StorPool is distributed storage software which runs on standard hardware – servers, drives, network – and turns them into high-performance storage system. Its new 18.02 release includes support for arm64, block storage for Kubernetes, and Ubuntu 18.04 LTS.
Boyan Krosnov writes about the port to Arm and how current server designs stack up for the storage use case.
In particular use-cases, they can help us achieve unprecedented power efficiency and storage density. Especially Arm server chips with many PCIe lanes, are very interesting for high-density NVMe storage nodes and for high-density HDD storage nodes.
Interested in building an LED lighting project with Raspberry Pi? We’ve got you covered! In this post we’re going to take a look at setting up a custom RGB LED matrix and driving it with a Raspberry Pi, Fadecandy board and Glediator software.
Complete build details are included, and the system is completely self-contained and controlled from the Raspberry Pi. Balena deploys the necessary code via containers on the Pi, allowing the entire software stack to be deployed with a minimum of fuss.
FunFun Yoo from XSLAB shows photos of the V-Raptor, a 24-core Arm microserver. The design is based on the Socionext SoC with a BMC of their own manufacture. The target release date is February 2019.
Packet and Netronome are building microservers with Ampere eMAG CPUs. The design will fit in an Open19 rack and will host from four to eight servers in a single 1U form factor. The Netronome “smart NIC” allows developers to write code and deploy it via eBPF and execute on the network interface card instead of the CPU. The server design will also come in Intel and AMD flavors.
As announced last week, Firefox has announced support for its browser on Windows 10 for arm64. Now nightly builds are available for you to try the work in progress, report bugs, and contribute to Firefox development.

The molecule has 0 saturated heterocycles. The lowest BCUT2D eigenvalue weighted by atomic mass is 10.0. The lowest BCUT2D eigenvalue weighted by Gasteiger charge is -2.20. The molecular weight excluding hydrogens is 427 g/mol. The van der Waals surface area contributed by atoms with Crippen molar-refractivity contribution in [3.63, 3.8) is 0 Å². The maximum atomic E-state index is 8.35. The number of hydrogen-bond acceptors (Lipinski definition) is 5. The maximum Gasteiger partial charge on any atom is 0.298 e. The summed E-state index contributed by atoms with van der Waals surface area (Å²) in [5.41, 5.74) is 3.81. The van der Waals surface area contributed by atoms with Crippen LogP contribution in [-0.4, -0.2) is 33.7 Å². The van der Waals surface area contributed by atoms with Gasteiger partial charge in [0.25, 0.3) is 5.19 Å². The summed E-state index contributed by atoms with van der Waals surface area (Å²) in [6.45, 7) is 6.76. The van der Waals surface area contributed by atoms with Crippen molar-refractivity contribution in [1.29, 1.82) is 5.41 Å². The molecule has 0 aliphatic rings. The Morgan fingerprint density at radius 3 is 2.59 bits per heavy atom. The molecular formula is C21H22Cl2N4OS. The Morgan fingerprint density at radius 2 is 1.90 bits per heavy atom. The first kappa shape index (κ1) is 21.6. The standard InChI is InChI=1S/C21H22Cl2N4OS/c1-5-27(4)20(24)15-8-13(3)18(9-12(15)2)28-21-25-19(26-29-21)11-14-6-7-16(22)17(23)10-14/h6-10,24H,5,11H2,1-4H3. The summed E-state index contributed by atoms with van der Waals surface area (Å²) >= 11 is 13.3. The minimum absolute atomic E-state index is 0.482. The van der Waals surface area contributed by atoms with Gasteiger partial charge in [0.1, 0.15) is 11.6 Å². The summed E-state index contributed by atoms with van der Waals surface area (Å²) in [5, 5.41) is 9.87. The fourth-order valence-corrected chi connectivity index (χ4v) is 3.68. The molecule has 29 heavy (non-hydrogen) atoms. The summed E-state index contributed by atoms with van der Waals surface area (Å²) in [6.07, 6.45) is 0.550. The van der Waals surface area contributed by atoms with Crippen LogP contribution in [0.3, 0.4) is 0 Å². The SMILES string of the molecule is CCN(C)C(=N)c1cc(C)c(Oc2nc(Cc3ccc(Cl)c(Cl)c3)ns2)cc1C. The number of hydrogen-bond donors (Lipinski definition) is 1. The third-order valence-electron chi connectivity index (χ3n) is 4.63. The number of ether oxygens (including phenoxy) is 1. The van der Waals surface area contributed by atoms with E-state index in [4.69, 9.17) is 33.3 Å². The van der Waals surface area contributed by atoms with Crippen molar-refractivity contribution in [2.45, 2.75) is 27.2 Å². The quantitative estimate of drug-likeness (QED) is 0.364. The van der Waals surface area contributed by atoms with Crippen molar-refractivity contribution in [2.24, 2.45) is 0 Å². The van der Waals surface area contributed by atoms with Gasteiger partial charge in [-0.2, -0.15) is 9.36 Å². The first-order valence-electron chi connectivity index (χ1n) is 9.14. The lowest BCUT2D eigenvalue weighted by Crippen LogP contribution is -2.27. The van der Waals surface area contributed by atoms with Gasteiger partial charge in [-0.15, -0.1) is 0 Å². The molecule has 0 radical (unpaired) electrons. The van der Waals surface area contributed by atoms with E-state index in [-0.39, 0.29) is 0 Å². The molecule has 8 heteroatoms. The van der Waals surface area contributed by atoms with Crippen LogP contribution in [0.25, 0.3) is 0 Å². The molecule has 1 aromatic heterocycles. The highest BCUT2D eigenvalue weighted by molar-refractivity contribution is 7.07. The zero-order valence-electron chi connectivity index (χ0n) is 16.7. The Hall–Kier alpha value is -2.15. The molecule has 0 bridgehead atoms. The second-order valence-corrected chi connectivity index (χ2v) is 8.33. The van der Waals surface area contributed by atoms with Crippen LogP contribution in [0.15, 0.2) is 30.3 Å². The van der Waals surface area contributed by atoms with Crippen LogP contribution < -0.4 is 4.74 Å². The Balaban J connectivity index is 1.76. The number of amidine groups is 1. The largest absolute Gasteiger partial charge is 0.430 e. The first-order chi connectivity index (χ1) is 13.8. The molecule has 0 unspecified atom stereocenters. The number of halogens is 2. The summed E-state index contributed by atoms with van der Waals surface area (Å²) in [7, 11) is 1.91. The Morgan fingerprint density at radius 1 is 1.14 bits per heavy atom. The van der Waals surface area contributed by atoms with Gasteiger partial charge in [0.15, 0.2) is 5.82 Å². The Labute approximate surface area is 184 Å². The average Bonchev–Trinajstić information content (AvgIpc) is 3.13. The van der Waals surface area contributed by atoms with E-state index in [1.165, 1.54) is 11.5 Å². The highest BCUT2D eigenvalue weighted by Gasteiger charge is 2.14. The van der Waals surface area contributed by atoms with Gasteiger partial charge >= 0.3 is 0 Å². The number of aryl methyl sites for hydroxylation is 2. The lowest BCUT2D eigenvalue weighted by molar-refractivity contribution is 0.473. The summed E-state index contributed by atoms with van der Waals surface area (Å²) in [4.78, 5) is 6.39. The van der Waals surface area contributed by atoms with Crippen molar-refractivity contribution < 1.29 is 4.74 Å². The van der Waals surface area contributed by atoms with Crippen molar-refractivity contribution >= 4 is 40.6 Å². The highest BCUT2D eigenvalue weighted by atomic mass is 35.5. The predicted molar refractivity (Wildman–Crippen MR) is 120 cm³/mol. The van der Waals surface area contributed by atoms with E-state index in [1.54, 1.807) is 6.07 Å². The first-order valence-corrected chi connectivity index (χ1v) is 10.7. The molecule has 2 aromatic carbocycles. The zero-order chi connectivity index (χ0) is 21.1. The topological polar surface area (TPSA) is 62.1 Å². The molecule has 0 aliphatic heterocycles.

Numba is an open source JIT compiler that translates a subset of Python and NumPy code into fast machine code. In the latest 0.42 release candidates, it now has some support for 32-bit Arm (through the “Berryconda” project) and for 64-bit Arm (through the “Jetconda” project).
The first pieces of Rancher’s announced forthcoming support for arm64 and a lightweight Kubernetes distribution for the edge have emerged as a Hypriot based example for the Raspberry Pi 3.
The FreeBSD Foundation provided support to Alexandru Elisei, a student at University Politehnica of Bucharest, to port the bhyve hypervisor to arm64. Alexandru is now working at internship at Arm in Cambridge in the System Validation on Operating Systems team. His presentation on “Virtualization on ARMv8A bhyvearm64 Current Status” was given at Asia BSDCon in March 2018.
Julia is a scientific computing language that uses the LLVM back end to support code generation. The Julia 1.0.3 release now has support for arm64.
Weave Scope automatically generates a map of your application, enabling you to intuitively understand, monitor, and control your containerized, microservices-based application. Carlos Eduardo has undertaken a port of this package to arm64 and has a set of patches that are under review.
The release of Fedora 29 for the Raspberry Pi 3 has seen several kernel-level issues with support for wifi on that device. Peter Robinson of the Fedora Project report that it “should be fixed with kernel 4.19.10 for F-28/F-29.”
Roaring bitmaps are compressed bitmaps which tend to outperform conventional compressed bitmaps such as WAH, EWAH or Concise. They are used by several major systems such as Apache Lucene and derivative systems such as Solr and Elasticsearch, Metamarkets’ Druid, LinkedIn Pinot, Netflix Atlas, Apache Spark, OpenSearchServer, Cloud Torrent, Whoosh, InfluxDB, Pilosa, Bleve, Microsoft Visual Studio Team Services (VSTS), and eBay’s Apache Kylin.
A recent set of patches by Andrei Gudkov add support for vector operations (NEON or SIMD) for arm64, and result in substantial performance improvements (up to 5x for some microbenchmarks). These are available on the “master” branch at the moment and have not yet been released.
Darren Shepherd has put together a minimalist version of Kubernetes he calls “k3s” (or “kates”). The design goal is to pull out as many dependencies and features as possible while retaining the essential elements of Kubernetes so that apps continue to work.
The goal of the project is small simple (like swarm simple) k8s clusters. Use cases include small dev shops, CI/CD, edge, gpu, hobbyist, ARM toys